III. As the living bird seems to have been dipped into the blood of the dead by means of a cedar staff, to which, along with a bundle of hyssop, it was attached by a band of scarlet wool, we take this staff as a representation of the GOSPEL, through the foolishness of preaching which it pleases God to save them who believe. Doing so, we learn from 1 Kings 4:30, that cedar-wood and hyssop were regarded as the two extremes of vegetable creation; and so the gospel is

(1)adapted to the two extremes of men;

(2)addressed to the highest and lowest;

(3)to the best and the worst.

(D. Jamison, B. A.)

As in all the Levitical types, so in this case, at the very entrance on the redeemed life stands the sacrifice of a life, and the service of a priest as mediator between God and man. Blood must be shed if the leper is to be admitted again into covenant standing with God; and the blood of the sacrifice in the law ever points to the sacrifice of Christ. But that great Sacrifice may be regarded in various aspects. Sin is a many-sided evil, and on every side it must be met. As often repeated, because sin as guilt requires expiation, hence the type of the sin-offering; in that it is a defrauding of God of His just rights from us, satisfaction is required, hence the type of the guilt-offering; as it is absence of consecration, life for self instead of life for God, hence the type of the burnt-offering. And yet the manifold aspects of sin are not all enumerated. For sin, again, is spiritual death; and, as death, it involves corruption and defilement. It is with special reference to this fact that the work of Christ is brought before us here. In the clean bird, slain that its blood may be applied to the leper for cleansing, we see typified Christ, as giving Himself, that His very life may be imparted to us for our life. In that the blood of the bird is mingled with water, the symbol of the Word of God, is symbolised the truth, that with the atoning blood is ever inseparably united the purifying energy of the Holy Ghost through the Word. Not the water without the blood, nor the blood without the water, saves, but the blood with the water, and the water with the blood (1 John 5:6). But the type yet lacks something for completeness; and for this reason we have the second bird, who, when by his means the blood has been sprinkled on the leper, and the man is now pronounced clean, is released and flies away heavenward. What a beautiful symbol of that other truth, without which even the atonement of the Lord were nought, that He who died, having by that death for us procured our life, was then released from the bonds of death, rising from the dead on the third day, and ascending to heaven, like the freed bird, in token that His life-giving, cleansing work was done. Thus the message which, as the liberated bird flies carolling away, sweet as a heavenly song, seems to fall upon the ear is this (Romans 4:25).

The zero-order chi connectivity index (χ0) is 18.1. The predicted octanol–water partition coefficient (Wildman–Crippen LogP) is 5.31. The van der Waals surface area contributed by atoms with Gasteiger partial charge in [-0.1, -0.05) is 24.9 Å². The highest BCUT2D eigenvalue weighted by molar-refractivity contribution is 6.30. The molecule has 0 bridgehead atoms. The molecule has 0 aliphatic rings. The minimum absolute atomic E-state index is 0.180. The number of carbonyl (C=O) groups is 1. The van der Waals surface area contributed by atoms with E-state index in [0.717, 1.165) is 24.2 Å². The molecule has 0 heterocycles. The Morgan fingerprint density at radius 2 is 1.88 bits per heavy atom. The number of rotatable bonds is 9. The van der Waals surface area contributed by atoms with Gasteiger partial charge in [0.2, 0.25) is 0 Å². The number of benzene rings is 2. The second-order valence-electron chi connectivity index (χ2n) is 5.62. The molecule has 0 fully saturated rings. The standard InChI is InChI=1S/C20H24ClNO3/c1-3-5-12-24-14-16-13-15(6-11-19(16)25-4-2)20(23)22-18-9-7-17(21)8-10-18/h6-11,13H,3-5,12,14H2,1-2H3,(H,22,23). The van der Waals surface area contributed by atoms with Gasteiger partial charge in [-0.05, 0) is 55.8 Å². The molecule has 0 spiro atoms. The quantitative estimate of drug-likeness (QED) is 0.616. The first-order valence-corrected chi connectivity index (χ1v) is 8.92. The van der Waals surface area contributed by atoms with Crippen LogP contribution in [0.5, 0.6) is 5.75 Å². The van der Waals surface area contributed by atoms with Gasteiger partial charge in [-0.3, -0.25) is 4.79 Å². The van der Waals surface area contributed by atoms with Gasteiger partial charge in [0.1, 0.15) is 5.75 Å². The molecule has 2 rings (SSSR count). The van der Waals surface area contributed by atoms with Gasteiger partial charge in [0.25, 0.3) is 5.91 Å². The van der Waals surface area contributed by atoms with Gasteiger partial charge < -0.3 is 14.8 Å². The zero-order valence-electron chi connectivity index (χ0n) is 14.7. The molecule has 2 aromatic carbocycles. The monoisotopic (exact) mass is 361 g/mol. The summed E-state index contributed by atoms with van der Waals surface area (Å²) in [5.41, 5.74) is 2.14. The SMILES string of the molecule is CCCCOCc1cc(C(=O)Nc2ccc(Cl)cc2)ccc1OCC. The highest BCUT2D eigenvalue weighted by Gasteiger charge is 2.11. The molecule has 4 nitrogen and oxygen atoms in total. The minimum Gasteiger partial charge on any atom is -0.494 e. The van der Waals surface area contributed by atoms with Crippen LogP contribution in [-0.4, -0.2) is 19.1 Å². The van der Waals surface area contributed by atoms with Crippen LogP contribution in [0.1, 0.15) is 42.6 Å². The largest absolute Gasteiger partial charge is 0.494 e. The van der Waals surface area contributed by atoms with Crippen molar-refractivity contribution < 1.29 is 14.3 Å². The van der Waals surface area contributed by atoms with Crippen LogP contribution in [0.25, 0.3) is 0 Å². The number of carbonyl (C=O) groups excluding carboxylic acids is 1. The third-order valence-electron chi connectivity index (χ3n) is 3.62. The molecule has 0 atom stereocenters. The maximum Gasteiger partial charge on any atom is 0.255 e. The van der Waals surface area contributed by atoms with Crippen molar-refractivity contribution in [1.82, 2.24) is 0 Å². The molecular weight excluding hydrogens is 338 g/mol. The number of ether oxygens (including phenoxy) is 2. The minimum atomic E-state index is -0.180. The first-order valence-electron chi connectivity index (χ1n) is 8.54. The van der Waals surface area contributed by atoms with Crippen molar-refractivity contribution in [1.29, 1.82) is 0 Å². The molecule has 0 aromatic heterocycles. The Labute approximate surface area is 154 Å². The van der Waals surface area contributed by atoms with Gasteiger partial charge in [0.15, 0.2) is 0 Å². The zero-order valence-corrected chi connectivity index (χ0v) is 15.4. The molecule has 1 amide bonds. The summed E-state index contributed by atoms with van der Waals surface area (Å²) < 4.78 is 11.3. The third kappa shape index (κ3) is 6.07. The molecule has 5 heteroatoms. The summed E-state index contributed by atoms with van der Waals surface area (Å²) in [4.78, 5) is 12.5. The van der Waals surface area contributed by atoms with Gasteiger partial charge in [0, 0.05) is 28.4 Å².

(S. H. Kellogg, D. D.)

There is nothing more suggestive than a caged bird. In the down of its breast you can see the glow of southern climes. In the sparkle of its eyes you can see the flash of distant seas. In its .voice you can hear the song it learned in the wild wood. It is a child of the sky in captivity.

1. Now the dead bird of my text, captured in the air, suggests the Lord Jesus, who came down from the realms of light and glory. He once stood in the sunlight of heaven. He was the favoured of the land. He was the King's Son. But one day there came word to the palace that an insignificant island was in rebellion, and was cutting itself to pieces with anarchy. I hear an angel say: "Let it perish. The King's realm is vast enough without the island. The tributes to the King are large enough without that. We can spare it." "Not so," said the Prince, the King's Son; and I see Him push out one day, under the protest of a great company. He starts for the rebellious island. He lands amid the execrations of the inhabitants, that grow in violence until the malice of earth has smitten Him, and the spirits of the lost world put their black wings over His dying head and shut the sun out. The hawks and vultures swooped down upon this dove of the text, until head and breast and feet ran blood — until, under the flocks and beaks of darkness the poor thing perished. No wonder it was a bird taken and slain over an earthern vessel of running water. It was a child of the skies. It typified Him who came down from heaven in agony and blood to save our souls.